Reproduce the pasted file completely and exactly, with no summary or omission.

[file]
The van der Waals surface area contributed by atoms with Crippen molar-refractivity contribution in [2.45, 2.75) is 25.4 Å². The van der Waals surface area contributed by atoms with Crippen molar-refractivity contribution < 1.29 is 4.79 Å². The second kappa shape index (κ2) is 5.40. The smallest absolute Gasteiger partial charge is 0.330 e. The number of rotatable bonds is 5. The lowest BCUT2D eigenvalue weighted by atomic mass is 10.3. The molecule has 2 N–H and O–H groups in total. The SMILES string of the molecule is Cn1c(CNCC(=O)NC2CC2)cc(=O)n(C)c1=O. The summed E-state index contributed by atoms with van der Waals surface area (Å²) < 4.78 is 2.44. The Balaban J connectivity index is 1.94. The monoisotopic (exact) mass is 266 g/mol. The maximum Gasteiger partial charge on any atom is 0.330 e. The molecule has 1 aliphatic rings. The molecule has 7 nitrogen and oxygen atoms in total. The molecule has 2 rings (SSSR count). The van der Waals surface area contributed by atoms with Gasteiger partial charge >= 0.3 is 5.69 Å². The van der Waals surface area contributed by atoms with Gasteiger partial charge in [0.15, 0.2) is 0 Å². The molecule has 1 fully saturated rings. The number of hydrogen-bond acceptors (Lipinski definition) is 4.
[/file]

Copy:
The van der Waals surface area contributed by atoms with Crippen molar-refractivity contribution in [2.45, 2.75) is 25.4 Å². The van der Waals surface area contributed by atoms with Crippen molar-refractivity contribution < 1.29 is 4.79 Å². The second kappa shape index (κ2) is 5.40. The smallest absolute Gasteiger partial charge is 0.330 e. The number of rotatable bonds is 5. The lowest BCUT2D eigenvalue weighted by atomic mass is 10.3. The molecule has 2 N–H and O–H groups in total. The SMILES string of the molecule is Cn1c(CNCC(=O)NC2CC2)cc(=O)n(C)c1=O. The summed E-state index contributed by atoms with van der Waals surface area (Å²) < 4.78 is 2.44. The Balaban J connectivity index is 1.94. The monoisotopic (exact) mass is 266 g/mol. The maximum Gasteiger partial charge on any atom is 0.330 e. The molecule has 1 aliphatic rings. The molecule has 7 nitrogen and oxygen atoms in total. The molecule has 2 rings (SSSR count). The van der Waals surface area contributed by atoms with Gasteiger partial charge >= 0.3 is 5.69 Å². The van der Waals surface area contributed by atoms with Gasteiger partial charge in [0.15, 0.2) is 0 Å². The molecule has 1 fully saturated rings. The number of hydrogen-bond acceptors (Lipinski definition) is 4.